The Domain Name System is one of the most used technologies on the Internet. In this video, you’ll learn about the DNS hierarchy, recursive and iterative DNS queries, and forward and reverse DNS queries.
DNS is the domain name system. And it’s one of the most popular protocols on the internet because its job is to translate those human readable names that we use for things like web services into an IP address that can be used by our computers. This is a process that occurs every time you type something into your browser, for example, www.professormesser.com has to have some type of IP address associated with it. And it’s the domain name system that provides that translation.
DNS is also configured as a hierarchy, which makes it very easy to organize things on the internet. And it is a very distributed database. There are many, many different DNS servers. For example, there are 13 root server clusters, which are the primary root servers for everything on the internet. And although this standard provides for 13 of these servers, there are actually over 1,000 servers providing redundancy across the entire internet.
This allows us to have top level domains, or TLDs, that may be generic such as the dot com, dot org, or dot net addresses we may be familiar with. But there are also country codes that can be used as top level domains. Things like dot US, dot CA, and dot UK are associated with individual countries. Here’s an example of how this hierarchy works with DNS. We start at the very top and we may have a dot com address, a dot net, a dot edu, or others. In my example, I have professormesser.com. So we start with the dot com the hierarchy just under the dot com has the Professor Messer.
I could also have other servers beyond that. For example, I have a web server, which is www.professormesser.com. I could have mail.professormesser.com. And I could even internally have an east and west. And within the east and west, I can have other servers within those particular areas as well, creating a hierarchy that tells me exactly what servers are associated with a particular area.
Visually, my fully qualified domain names, or FQDNs, might look something like this. We have the entire domain of www.professormesser.com. Within professormesser.com, I have a web server, www.professormesser.com. And I might have a west and an east side of professormesser.com. And within the west, I have a device called ethan.west.professormesser.com And in the east, I have katie.east.professormesser.com
So you can see how this hierarchy allows us to create these fully qualified domain names that not only identify what a device is, but perhaps where it’s located as well. Many times the DNS server that we’re using is one that is internal on our own network. We would have it running on our own internal services. Our local IT team manages and configures the device. It may have information about internal devices, which are very important on the inside of our network. But we might not want to share that with others on the outside.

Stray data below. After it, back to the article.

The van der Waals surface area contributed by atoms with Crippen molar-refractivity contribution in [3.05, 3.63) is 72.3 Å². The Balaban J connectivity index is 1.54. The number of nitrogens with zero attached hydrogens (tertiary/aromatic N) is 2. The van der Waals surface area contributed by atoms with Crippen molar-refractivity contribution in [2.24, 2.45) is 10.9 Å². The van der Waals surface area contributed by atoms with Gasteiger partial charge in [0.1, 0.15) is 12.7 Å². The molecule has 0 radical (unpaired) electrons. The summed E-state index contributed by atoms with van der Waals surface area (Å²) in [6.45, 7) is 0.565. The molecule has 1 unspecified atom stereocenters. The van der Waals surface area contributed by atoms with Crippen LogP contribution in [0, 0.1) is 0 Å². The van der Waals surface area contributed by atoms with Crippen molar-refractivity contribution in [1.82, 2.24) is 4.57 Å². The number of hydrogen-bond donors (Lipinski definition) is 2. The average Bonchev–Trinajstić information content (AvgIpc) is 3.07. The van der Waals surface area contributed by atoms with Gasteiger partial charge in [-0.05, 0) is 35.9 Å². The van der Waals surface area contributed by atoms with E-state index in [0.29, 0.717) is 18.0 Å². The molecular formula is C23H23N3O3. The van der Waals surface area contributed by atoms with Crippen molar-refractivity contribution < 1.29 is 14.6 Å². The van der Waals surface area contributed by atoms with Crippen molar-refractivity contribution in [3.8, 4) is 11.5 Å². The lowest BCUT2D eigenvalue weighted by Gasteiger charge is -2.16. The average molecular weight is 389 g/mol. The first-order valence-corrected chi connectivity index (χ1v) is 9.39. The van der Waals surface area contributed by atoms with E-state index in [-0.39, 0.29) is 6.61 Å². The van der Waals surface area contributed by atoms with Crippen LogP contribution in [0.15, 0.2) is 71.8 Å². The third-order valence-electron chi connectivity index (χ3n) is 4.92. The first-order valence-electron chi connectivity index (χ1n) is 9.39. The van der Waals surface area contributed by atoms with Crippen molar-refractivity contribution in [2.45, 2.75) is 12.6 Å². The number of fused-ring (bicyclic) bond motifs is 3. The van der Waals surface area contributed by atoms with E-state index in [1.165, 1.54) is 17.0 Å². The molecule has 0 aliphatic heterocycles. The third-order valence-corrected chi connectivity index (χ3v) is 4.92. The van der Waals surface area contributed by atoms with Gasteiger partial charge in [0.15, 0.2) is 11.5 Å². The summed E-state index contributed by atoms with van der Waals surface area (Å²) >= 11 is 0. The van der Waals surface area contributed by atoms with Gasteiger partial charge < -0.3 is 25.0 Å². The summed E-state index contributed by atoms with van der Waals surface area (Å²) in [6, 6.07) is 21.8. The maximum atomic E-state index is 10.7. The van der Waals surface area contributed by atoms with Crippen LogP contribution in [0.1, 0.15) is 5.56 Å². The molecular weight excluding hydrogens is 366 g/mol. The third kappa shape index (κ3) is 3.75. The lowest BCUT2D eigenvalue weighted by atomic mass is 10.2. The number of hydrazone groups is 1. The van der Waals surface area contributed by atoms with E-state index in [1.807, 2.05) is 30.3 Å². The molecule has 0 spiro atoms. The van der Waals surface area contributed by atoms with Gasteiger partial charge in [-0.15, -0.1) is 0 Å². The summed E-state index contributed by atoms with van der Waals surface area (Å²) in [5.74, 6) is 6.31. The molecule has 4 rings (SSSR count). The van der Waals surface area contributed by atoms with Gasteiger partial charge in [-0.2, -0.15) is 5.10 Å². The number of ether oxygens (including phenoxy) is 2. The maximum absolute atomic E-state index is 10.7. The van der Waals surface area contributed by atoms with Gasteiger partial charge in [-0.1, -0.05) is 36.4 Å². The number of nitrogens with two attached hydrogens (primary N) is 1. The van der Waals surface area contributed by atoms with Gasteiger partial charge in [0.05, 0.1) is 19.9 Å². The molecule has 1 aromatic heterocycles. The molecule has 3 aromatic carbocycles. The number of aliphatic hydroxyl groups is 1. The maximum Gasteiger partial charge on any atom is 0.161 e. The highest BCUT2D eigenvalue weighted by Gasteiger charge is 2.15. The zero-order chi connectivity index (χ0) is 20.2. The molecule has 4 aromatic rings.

Very often these are running on their own service. They could be running on Windows Server. It could be on a Linux device. But it would be a service that runs internally on our own equipment. There might also be an external DNS that is provided by a third party. We may contract with or pay for a third party to have someone else manage the DNS for us. For example, you may be running your systems on Google DNS, Quad9, or one of the many other DNS services available.
Behind the scenes, the process of resolving an IP address to the name that we provide can use a number of different forms. One of them is a recursive process. And the other is an iterative process. With the recursive query, we send our single request to what is usually a local DNS server. The local DNS server then sends out requests to try to find what the IP address might be for the request that we’ve sent. Once that name resolution is completed, it then reports back to us on what it may have found. It also is keeping a very large cache of these results. So if the next person makes this request to this recursive query, it can respond back immediately without having to go through the process again.
If we’re performing an iterative DNS query, then we’re making all of these queries ourselves directly to all of these different DNS servers. And there’s no central pool that is cached. Instead the cache is local on our machine. Here’s what a recursive query might look like. We have our local machine, which is identified as a resolver. We have a local name server that we’re going to use to provide this query. And out on the internet there might be root servers, a dot com name server, and perhaps even my own local professormesser.com server.
Let’s say that I wanted to look up www.professormesser.com. This request is sent to my local name server. That local name server then starts making queries on our behalf to other servers. For example, it may request that information from a root server. The root server may not have that information, but it may tell our local name server that you need to talk to the dot com server to find out where that might be. That local name server would then talk to the dot com server, which then says, you need to communicate to the professormesser.com DNS server.